Haiti is commemorating the third anniversary of the devastating earthquake that wreaked havoc on the island on January 12, 2010. Already present in Haiti before the disaster, Development and Peace participated in immediate emergency relief actions and today continues to support reconstruction and development projects. The organization's actions are mainly focused on food sovereignty and security, promoting human rights and, finally, the construction of houses, and social and community infrastructure.
Three years after the earthquake, Development and Peace and its partners are still as mobilized as ever and are focusing their efforts on the most vulnerable sectors of society. "Today is an opportunity for us to once again pay tribute to the victims of that terrible earthquake and to reiterate our deep and lasting commitment at the side of the most vulnerable. The work is far from finished but we are working together, hand in hand with our partners, for Haiti's reconstruction," said Michael Casey, Executive Director of Development and Peace.
Since 2010, around 10,000 peasant families have benefited from the project at varying degrees, including access to “Pre-Kay” gardens, and have received resources, seeds and training sessions on farming techniques. Several others have also gained access to wells and water tanks. This support for the development of environmentally responsible agriculture is enhancing food security for thousands of families.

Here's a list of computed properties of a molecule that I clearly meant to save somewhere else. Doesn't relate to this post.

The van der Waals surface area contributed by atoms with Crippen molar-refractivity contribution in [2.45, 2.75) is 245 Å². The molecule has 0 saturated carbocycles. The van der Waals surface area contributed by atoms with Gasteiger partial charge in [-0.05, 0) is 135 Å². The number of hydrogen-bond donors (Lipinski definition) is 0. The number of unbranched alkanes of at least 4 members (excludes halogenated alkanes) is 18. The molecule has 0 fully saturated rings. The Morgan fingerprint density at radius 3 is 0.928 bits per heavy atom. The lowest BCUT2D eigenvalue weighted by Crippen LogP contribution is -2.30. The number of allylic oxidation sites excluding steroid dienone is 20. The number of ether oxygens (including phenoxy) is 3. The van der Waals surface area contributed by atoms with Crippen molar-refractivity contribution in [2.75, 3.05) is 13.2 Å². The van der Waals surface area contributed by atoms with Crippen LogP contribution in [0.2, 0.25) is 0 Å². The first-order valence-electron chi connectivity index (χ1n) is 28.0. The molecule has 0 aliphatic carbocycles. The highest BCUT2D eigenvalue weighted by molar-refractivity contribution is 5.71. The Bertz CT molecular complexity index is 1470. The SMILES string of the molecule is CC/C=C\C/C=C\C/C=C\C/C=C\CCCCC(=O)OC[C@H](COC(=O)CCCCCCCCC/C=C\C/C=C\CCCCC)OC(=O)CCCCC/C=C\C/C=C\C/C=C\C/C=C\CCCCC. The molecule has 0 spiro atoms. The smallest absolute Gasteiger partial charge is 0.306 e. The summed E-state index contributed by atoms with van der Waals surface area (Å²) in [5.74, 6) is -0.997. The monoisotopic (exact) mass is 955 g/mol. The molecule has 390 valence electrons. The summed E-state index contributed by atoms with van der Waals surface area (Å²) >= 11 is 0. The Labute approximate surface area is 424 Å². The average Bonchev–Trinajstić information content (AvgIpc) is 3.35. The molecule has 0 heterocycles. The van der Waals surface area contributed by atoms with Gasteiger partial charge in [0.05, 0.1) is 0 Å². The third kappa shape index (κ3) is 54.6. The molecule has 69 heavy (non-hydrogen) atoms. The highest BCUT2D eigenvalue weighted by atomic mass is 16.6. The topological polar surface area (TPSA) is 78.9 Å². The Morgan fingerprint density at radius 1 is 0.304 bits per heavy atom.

Development and Peace is also continuing its action to defend and protect human rights in the broader context of reconstruction. In particular, tools have been developed to prevent violence and empower victims of violence, and training sessions have been offered to professionals who are providing care and support to women and girls who have been victims of violence.
Since 2010, several construction projects have been put in place, and in some cases completed, including that of schools, homes, community halls and training centres. A house-building project has also been launched in Gressier, on the outskirts of Port-au-Prince. "The challenges [of this project] have been many and the start-up took longer than expected, chiefly for technical reasons. However, on January 31, the first 50 families will receive the keys to their homes and we should have another 400 ready by this summer," said Jean-Claude Jean, office manager for Development and Peace in Haiti, before adding that, "This project is a great source of pride because it is developing local skills, promoting jobs for the population and favouring the use of the country's resources."
In response to the earthquake, Canadians sent $20 million to Development and Peace. In addition, the organization received about $7 million from CIDA. To date, $20 million has been committed towards projects.